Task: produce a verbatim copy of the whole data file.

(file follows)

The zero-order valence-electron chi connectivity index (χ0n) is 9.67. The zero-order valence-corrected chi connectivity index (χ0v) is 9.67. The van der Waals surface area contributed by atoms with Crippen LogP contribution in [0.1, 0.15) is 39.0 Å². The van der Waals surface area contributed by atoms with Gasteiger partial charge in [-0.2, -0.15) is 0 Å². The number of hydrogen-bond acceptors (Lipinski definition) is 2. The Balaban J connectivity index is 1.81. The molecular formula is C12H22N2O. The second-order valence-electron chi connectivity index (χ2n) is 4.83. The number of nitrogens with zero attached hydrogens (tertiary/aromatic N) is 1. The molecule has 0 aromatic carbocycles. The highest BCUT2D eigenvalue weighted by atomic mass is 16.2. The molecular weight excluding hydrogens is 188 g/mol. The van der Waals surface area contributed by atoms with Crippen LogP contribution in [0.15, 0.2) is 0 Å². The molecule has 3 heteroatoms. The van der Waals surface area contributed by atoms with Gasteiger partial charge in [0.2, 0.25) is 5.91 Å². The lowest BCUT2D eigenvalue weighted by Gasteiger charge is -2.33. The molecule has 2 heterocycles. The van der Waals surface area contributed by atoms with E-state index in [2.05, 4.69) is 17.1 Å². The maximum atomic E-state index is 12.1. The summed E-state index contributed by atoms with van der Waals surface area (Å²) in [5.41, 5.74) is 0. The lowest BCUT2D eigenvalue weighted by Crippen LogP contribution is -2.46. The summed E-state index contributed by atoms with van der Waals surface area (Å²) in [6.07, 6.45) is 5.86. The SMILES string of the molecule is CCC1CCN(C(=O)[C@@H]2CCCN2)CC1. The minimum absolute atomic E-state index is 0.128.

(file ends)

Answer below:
The zero-order valence-electron chi connectivity index (χ0n) is 9.67. The zero-order valence-corrected chi connectivity index (χ0v) is 9.67. The van der Waals surface area contributed by atoms with Crippen LogP contribution in [0.1, 0.15) is 39.0 Å². The van der Waals surface area contributed by atoms with Gasteiger partial charge in [-0.2, -0.15) is 0 Å². The number of hydrogen-bond acceptors (Lipinski definition) is 2. The Balaban J connectivity index is 1.81. The molecular formula is C12H22N2O. The second-order valence-electron chi connectivity index (χ2n) is 4.83. The number of nitrogens with zero attached hydrogens (tertiary/aromatic N) is 1. The molecule has 0 aromatic carbocycles. The highest BCUT2D eigenvalue weighted by atomic mass is 16.2. The molecular weight excluding hydrogens is 188 g/mol. The van der Waals surface area contributed by atoms with Crippen LogP contribution in [0.15, 0.2) is 0 Å². The molecule has 3 heteroatoms. The van der Waals surface area contributed by atoms with Gasteiger partial charge in [0.2, 0.25) is 5.91 Å². The lowest BCUT2D eigenvalue weighted by Gasteiger charge is -2.33. The molecule has 2 heterocycles. The van der Waals surface area contributed by atoms with E-state index in [2.05, 4.69) is 17.1 Å². The maximum atomic E-state index is 12.1. The summed E-state index contributed by atoms with van der Waals surface area (Å²) in [5.41, 5.74) is 0. The lowest BCUT2D eigenvalue weighted by Crippen LogP contribution is -2.46. The summed E-state index contributed by atoms with van der Waals surface area (Å²) in [6.07, 6.45) is 5.86. The SMILES string of the molecule is CCC1CCN(C(=O)[C@@H]2CCCN2)CC1. The minimum absolute atomic E-state index is 0.128.